Lastly, remember that it’s okay to not even know what pathway you want to be on. I’m only a sophomore in high school, so of course I don’t know what I want to be- I know, I’m a little unqualified to be giving advice. However, I know that I’ve had countless amounts of adults lecture me on this topic and my mom has always reassured me that it’s more important to do what I love, so I figured I would spread that positive outlook. Let me know what you think!

Brooke

A Love Letter to My Elementary School & Teachers

Welcome back everyone!

It was about time that I made my last “love letter to my ___ teachers” (for now). In case you’re new to my blog, I’ve also written posts similar to this one towards my middle school and current high school teachers, so I recommend checking those out if you haven’t already. My blog has a lot of content relating to my schooling experiences and my love for learning (I mean, the title is “My High School Adventures”), so it’s natural for me to pay tribute to the people who have gotten me this far. In elementary school, high schoolers seemed so old, yet here I am, still shocked how fast time has gone.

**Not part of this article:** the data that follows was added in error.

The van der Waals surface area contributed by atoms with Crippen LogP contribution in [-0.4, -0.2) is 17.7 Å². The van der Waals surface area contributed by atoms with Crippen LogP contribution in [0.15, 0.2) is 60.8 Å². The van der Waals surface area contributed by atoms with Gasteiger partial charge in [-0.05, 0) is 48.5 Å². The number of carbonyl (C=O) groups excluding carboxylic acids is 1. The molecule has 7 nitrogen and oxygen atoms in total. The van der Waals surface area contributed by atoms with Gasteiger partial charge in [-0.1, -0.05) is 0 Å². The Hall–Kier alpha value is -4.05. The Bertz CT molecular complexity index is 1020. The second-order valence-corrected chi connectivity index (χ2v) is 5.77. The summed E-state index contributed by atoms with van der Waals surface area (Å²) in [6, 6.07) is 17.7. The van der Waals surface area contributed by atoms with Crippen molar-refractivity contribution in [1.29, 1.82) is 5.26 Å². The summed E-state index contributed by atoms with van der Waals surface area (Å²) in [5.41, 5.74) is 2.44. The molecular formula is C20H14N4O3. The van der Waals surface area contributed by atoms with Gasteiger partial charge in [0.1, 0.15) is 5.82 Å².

For a little background, I switched schools going into fifth grade; I had been commuting to a highly-ranked school about 30 minutes away, when I lived near a perfectly good school. I had a rough fourth-grade year with my teacher leaving halfway through the school year, and it was time for a change. It put me on a completely path, and I would not have gone to the wonderful middle school or high school that I’m at now if I hadn’t made that change.

If I could address all of my wonderful elementary school teachers in one letter, I would say this:

Thank you so much for introducing me to new things and pushing me to be better, even as a young child. A special thank you to those who allowed me to pursue the things I loved, by moving me up in reading level and letting me read “the big kid books.” Even though I was EXTREMELY shy and quiet, I definitely appreciated everything you did for me. I honestly wasn’t that good of a kid- I wasn’t a troublemaker because I was so intimidated by you guys, but I know I didn’t have the best habits. Thank you so much for reprimanding me and correcting my ways. It seemed harsh at the time, but it helped me so much in the long run and I understand why you did what you did.